China uses Hollywood in its Information Warfare Campaign
As published in Newsweek.
February 3, 2021.
Does cinema offer China a powerful vehicle for reaching audiences across the globe–audiences who might be amenable to accepting China's communist values and vision of a new world order with China at its center? Chinese President Xi Jinping is already firing up the popcorn cannon.
On track to surpass the U.S. as the world's largest movie box office market, China uses its control regarding which foreign films enter its lucrative market, its investments in and co-production of Hollywood films and its acquisitions of U.S. film distribution and production studio assets to burnish its image and advance its ideological worldview.
Movies create convincing narratives that directly impact what people believe. Xi is determined to use film to promote China "as a builder of world peace, a contributor to global development and an upholder of international order."
The manipulation of cinema has been an explicit part of Beijing's "media warfare" strategy for years. "Their view of national security involves preemption in the world of ideas," says former CIA analyst Peter Mattis. "The whole point ... is to preclude or preempt decisions that would go against the People's Republic of China."
To win one of the coveted 34 annual film slots allotted for foreign films in China, Hollywood studios willingly submit to increasingly onerous and often capricious censorship from the Chinese Communist Party (CCP) Ministry of Propaganda, which oversees foreign film distribution in China. Chinese censors eliminate anything casting China in a bad light and encourage positivity about China, its people, government and culture.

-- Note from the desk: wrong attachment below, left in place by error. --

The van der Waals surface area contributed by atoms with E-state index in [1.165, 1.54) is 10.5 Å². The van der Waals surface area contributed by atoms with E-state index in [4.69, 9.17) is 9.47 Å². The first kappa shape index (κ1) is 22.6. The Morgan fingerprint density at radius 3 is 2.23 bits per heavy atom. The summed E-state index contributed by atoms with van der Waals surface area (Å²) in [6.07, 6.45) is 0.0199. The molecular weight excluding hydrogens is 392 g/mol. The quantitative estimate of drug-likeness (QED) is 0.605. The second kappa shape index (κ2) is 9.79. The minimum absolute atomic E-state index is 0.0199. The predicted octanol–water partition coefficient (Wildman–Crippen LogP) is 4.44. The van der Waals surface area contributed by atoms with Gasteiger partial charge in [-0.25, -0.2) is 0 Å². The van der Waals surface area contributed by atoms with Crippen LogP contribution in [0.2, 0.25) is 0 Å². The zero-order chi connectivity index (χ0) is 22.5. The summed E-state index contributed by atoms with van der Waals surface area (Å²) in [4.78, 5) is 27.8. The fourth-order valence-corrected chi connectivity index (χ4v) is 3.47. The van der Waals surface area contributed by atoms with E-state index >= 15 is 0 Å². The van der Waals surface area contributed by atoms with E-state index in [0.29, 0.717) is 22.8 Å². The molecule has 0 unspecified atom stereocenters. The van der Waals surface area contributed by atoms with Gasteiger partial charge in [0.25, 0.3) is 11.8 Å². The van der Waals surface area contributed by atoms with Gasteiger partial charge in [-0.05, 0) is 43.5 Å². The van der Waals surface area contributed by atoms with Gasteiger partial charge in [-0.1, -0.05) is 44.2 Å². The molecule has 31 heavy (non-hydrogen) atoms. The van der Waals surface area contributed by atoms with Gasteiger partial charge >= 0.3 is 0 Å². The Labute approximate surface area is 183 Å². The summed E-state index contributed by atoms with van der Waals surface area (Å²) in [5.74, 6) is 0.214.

Hollywood producers obediently alter storylines, settings, characters and casting to satisfy Beijing. An outdoor scene in Shanghai showing laundry drying was deleted from Mission: Impossible – Fallout for making China appear backward. Red Dawn was digitally edited to make the villains North Korean, not Chinese. To improve its chances for a Chinese release, Sony preemptively cut or trimmed several scenes—including a shot of aliens bringing down the Great Wall—from its worldwide release of the 2015 movie Pixels. The 2019 film, Once Upon a Time in Hollywood, was pulled from China's movie release because of its insufficient heroic depiction of Bruce Lee.
Richard Gere, an advocate for Tibetan independence from China, hasn't been in a major Hollywood blockbuster for the last 20 years. "There are definitely movies that I can't be in because the Chinese will say, 'Not with him.'"
China even blacklists American studios for producing films intended for non-Chinese markets that present China in ways the censors oppose. USC specialist in Chinese politics professor Stanley Rosen commented, "Don't think that if you're doing an Indie film meant for a small market ... that China won't notice and ... it won't hurt your blockbuster film. It will."
If you watch a Hollywood film today, there's a good chance it was at least partially financed by China.